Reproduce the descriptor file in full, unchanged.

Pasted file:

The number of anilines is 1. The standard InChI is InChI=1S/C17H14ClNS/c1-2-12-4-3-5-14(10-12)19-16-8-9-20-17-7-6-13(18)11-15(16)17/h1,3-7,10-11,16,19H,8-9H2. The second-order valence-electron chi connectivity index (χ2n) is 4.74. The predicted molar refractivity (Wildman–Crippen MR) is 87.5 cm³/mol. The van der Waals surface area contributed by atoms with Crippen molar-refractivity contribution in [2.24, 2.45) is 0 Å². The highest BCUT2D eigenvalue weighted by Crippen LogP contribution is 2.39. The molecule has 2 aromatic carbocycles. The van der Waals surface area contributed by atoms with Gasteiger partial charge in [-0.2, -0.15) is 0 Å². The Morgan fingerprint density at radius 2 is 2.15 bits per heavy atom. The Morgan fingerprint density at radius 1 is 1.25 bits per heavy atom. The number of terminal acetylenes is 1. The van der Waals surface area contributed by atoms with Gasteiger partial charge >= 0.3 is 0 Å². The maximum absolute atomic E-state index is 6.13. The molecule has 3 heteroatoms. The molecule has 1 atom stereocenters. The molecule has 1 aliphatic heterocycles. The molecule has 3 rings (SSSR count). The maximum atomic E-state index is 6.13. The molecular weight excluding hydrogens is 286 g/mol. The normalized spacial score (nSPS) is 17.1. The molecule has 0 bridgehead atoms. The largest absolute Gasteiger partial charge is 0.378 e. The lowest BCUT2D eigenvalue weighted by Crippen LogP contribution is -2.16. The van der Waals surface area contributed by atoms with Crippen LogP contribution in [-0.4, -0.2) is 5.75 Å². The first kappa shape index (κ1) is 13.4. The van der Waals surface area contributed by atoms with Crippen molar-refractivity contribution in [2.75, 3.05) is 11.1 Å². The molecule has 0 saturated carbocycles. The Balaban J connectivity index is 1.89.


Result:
The number of anilines is 1. The standard InChI is InChI=1S/C17H14ClNS/c1-2-12-4-3-5-14(10-12)19-16-8-9-20-17-7-6-13(18)11-15(16)17/h1,3-7,10-11,16,19H,8-9H2. The second-order valence-electron chi connectivity index (χ2n) is 4.74. The predicted molar refractivity (Wildman–Crippen MR) is 87.5 cm³/mol. The van der Waals surface area contributed by atoms with Crippen molar-refractivity contribution in [2.24, 2.45) is 0 Å². The highest BCUT2D eigenvalue weighted by Crippen LogP contribution is 2.39. The molecule has 2 aromatic carbocycles. The van der Waals surface area contributed by atoms with Gasteiger partial charge in [-0.2, -0.15) is 0 Å². The Morgan fingerprint density at radius 2 is 2.15 bits per heavy atom. The Morgan fingerprint density at radius 1 is 1.25 bits per heavy atom. The number of terminal acetylenes is 1. The van der Waals surface area contributed by atoms with Gasteiger partial charge >= 0.3 is 0 Å². The maximum absolute atomic E-state index is 6.13. The molecule has 3 heteroatoms. The molecule has 1 atom stereocenters. The molecule has 1 aliphatic heterocycles. The molecule has 3 rings (SSSR count). The maximum atomic E-state index is 6.13. The molecular weight excluding hydrogens is 286 g/mol. The normalized spacial score (nSPS) is 17.1. The molecule has 0 bridgehead atoms. The largest absolute Gasteiger partial charge is 0.378 e. The lowest BCUT2D eigenvalue weighted by Crippen LogP contribution is -2.16. The van der Waals surface area contributed by atoms with Crippen LogP contribution in [-0.4, -0.2) is 5.75 Å². The first kappa shape index (κ1) is 13.4. The van der Waals surface area contributed by atoms with Crippen molar-refractivity contribution in [2.75, 3.05) is 11.1 Å². The molecule has 0 saturated carbocycles. The Balaban J connectivity index is 1.89.